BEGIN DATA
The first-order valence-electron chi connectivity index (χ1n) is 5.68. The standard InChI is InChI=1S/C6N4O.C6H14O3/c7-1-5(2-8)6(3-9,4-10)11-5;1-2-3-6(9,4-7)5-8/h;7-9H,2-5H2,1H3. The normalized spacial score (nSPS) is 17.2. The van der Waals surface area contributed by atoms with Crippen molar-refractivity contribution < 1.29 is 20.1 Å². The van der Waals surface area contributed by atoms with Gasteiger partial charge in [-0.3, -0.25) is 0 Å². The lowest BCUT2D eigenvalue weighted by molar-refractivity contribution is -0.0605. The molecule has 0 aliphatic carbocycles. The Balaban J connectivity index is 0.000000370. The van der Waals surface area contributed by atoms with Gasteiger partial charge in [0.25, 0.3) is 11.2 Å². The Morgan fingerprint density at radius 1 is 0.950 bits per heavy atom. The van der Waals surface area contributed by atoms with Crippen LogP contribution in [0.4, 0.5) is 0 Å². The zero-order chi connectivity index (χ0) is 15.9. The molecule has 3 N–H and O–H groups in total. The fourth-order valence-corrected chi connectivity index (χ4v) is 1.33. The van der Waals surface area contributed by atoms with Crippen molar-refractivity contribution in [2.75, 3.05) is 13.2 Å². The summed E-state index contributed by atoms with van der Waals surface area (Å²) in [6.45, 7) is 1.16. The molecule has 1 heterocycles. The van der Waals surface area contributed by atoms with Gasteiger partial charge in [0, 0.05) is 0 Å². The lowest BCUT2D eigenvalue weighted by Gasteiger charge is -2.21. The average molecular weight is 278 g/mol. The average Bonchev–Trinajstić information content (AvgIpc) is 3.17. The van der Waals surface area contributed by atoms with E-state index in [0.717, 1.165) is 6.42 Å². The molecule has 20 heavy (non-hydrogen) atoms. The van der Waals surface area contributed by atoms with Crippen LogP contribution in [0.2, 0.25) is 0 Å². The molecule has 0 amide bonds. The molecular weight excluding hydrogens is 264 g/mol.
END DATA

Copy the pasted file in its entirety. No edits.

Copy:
The first-order valence-electron chi connectivity index (χ1n) is 5.68. The standard InChI is InChI=1S/C6N4O.C6H14O3/c7-1-5(2-8)6(3-9,4-10)11-5;1-2-3-6(9,4-7)5-8/h;7-9H,2-5H2,1H3. The normalized spacial score (nSPS) is 17.2. The van der Waals surface area contributed by atoms with Crippen molar-refractivity contribution < 1.29 is 20.1 Å². The van der Waals surface area contributed by atoms with Gasteiger partial charge in [-0.3, -0.25) is 0 Å². The lowest BCUT2D eigenvalue weighted by molar-refractivity contribution is -0.0605. The molecule has 0 aliphatic carbocycles. The Balaban J connectivity index is 0.000000370. The van der Waals surface area contributed by atoms with Gasteiger partial charge in [0.25, 0.3) is 11.2 Å². The Morgan fingerprint density at radius 1 is 0.950 bits per heavy atom. The van der Waals surface area contributed by atoms with Crippen LogP contribution in [0.4, 0.5) is 0 Å². The zero-order chi connectivity index (χ0) is 15.9. The molecule has 3 N–H and O–H groups in total. The fourth-order valence-corrected chi connectivity index (χ4v) is 1.33. The van der Waals surface area contributed by atoms with Crippen molar-refractivity contribution in [2.75, 3.05) is 13.2 Å². The summed E-state index contributed by atoms with van der Waals surface area (Å²) in [6.45, 7) is 1.16. The molecule has 1 heterocycles. The van der Waals surface area contributed by atoms with Gasteiger partial charge in [0, 0.05) is 0 Å². The lowest BCUT2D eigenvalue weighted by Gasteiger charge is -2.21. The average molecular weight is 278 g/mol. The average Bonchev–Trinajstić information content (AvgIpc) is 3.17. The van der Waals surface area contributed by atoms with E-state index in [0.717, 1.165) is 6.42 Å². The molecule has 20 heavy (non-hydrogen) atoms. The van der Waals surface area contributed by atoms with Crippen LogP contribution in [0.2, 0.25) is 0 Å². The molecule has 0 amide bonds. The molecular weight excluding hydrogens is 264 g/mol.